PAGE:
Optimizing back-of-cab connections for ROI opportunity

Optimizing back-of-cab connections for ROI opportunity

If we’ve said it once, we’ve said it a million times: There is no silver bullet solution for components used within the industry.

If we’ve said it once, we’ve said it a million times:  There is no one size fits all solution or silver bullet to components used within the industry. Every segment, every application, every fleet, every truck, may need to do things a bit differently. 

This goes for truck and trailer adapters and cables as well. Just like every other component in the industry, when it comes to complexity–there is more than meets the eye. While shopping around, it’s important to take things at more than face value. Consider the needs of your fleet while deciding what back-of-cab components will suit your trucks best. Ongoing development over the years has altered the dynamic of this product category. 

The question no longer revolves strictly on functionality and cost of business. Now, fleets are seeing an opportunity for ROI from simplified installations and limited service requirements for the connecting point on truck/trailer combinations. 

You know that old adage that you’re only as strong as your weakest link? This saying quite literally applies to your trucks, too. On-road repairs and unexpected downtime can eat away at timely deliveries and fleet efficiency. Back-of-cab componentry, if not installed correctly, can be a big contributor to that.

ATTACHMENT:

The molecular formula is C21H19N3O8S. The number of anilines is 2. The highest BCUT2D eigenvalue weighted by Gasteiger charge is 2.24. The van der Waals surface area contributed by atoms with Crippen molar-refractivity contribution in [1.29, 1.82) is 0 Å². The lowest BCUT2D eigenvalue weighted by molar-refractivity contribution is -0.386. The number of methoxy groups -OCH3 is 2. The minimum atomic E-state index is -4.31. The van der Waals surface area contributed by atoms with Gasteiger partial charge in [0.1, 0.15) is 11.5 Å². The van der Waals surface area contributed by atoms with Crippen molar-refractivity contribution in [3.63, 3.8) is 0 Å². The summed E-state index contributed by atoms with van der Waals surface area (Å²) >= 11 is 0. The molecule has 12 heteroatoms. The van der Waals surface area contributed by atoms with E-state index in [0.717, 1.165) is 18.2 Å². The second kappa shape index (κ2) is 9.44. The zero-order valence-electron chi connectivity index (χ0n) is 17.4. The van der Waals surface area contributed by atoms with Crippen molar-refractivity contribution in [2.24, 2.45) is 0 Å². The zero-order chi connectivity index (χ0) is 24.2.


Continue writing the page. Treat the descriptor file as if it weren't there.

Vehicle safety and proper operations depend on the maintenance and upkeep of your truck and trailer electrical system. Making sure that connections are secure and protected from the elements is a crucial step in protecting the health of the component

The first line of defense is to purchase products that are designed to combat corrosion. Using nylon, or molded materials, as opposed to metal is an easy way to prevent it, but it’s important to remember that the use of incompatible solvents may result in the softening, crazing and/or cracking of the connection’s plastic parts. 

When it comes to electrical systems on trucks and trailers, it all depends on proper, healthy wiring. So if  you find that wiring needs replacing, always do so with an equal or heavier gauge of wire than was used in the original specifications. If you don’t, it may cause voltage supply problems. 

Remember, just like every other component in the industry, your back-of-cab components can fall into disrepair if not appropriately maintained. 

Through the correct specs, installation, and maintenance, cables that link the tractor and the trailer can achieve optimal performance and ensure an uninterrupted ride from point A to point B. 

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